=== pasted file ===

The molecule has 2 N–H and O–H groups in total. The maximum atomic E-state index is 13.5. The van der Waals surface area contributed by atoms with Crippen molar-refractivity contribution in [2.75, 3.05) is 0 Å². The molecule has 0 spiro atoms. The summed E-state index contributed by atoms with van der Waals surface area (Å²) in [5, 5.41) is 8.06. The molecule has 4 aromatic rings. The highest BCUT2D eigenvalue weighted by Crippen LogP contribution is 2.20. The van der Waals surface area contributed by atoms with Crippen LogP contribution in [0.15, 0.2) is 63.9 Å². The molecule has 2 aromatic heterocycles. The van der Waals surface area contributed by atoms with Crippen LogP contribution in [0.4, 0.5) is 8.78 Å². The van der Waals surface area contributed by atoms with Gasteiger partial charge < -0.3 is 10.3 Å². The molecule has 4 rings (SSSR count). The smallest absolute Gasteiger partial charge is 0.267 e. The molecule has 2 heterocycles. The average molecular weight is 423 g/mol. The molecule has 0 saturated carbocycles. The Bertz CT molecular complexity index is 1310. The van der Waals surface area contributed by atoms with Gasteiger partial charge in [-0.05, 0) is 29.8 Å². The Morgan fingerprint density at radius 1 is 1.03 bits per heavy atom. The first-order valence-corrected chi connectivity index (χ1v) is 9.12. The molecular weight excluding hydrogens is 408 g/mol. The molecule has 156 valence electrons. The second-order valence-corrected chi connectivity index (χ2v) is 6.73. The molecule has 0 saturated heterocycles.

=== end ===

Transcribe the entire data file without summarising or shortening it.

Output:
The molecule has 2 N–H and O–H groups in total. The maximum atomic E-state index is 13.5. The van der Waals surface area contributed by atoms with Crippen molar-refractivity contribution in [2.75, 3.05) is 0 Å². The molecule has 0 spiro atoms. The summed E-state index contributed by atoms with van der Waals surface area (Å²) in [5, 5.41) is 8.06. The molecule has 4 aromatic rings. The highest BCUT2D eigenvalue weighted by Crippen LogP contribution is 2.20. The van der Waals surface area contributed by atoms with Crippen LogP contribution in [0.15, 0.2) is 63.9 Å². The molecule has 2 aromatic heterocycles. The van der Waals surface area contributed by atoms with Crippen LogP contribution in [0.4, 0.5) is 8.78 Å². The van der Waals surface area contributed by atoms with Gasteiger partial charge < -0.3 is 10.3 Å². The molecule has 4 rings (SSSR count). The smallest absolute Gasteiger partial charge is 0.267 e. The molecule has 2 heterocycles. The average molecular weight is 423 g/mol. The molecule has 0 saturated carbocycles. The Bertz CT molecular complexity index is 1310. The van der Waals surface area contributed by atoms with Gasteiger partial charge in [-0.05, 0) is 29.8 Å². The Morgan fingerprint density at radius 1 is 1.03 bits per heavy atom. The first-order valence-corrected chi connectivity index (χ1v) is 9.12. The molecular weight excluding hydrogens is 408 g/mol. The molecule has 156 valence electrons. The second-order valence-corrected chi connectivity index (χ2v) is 6.73. The molecule has 0 saturated heterocycles.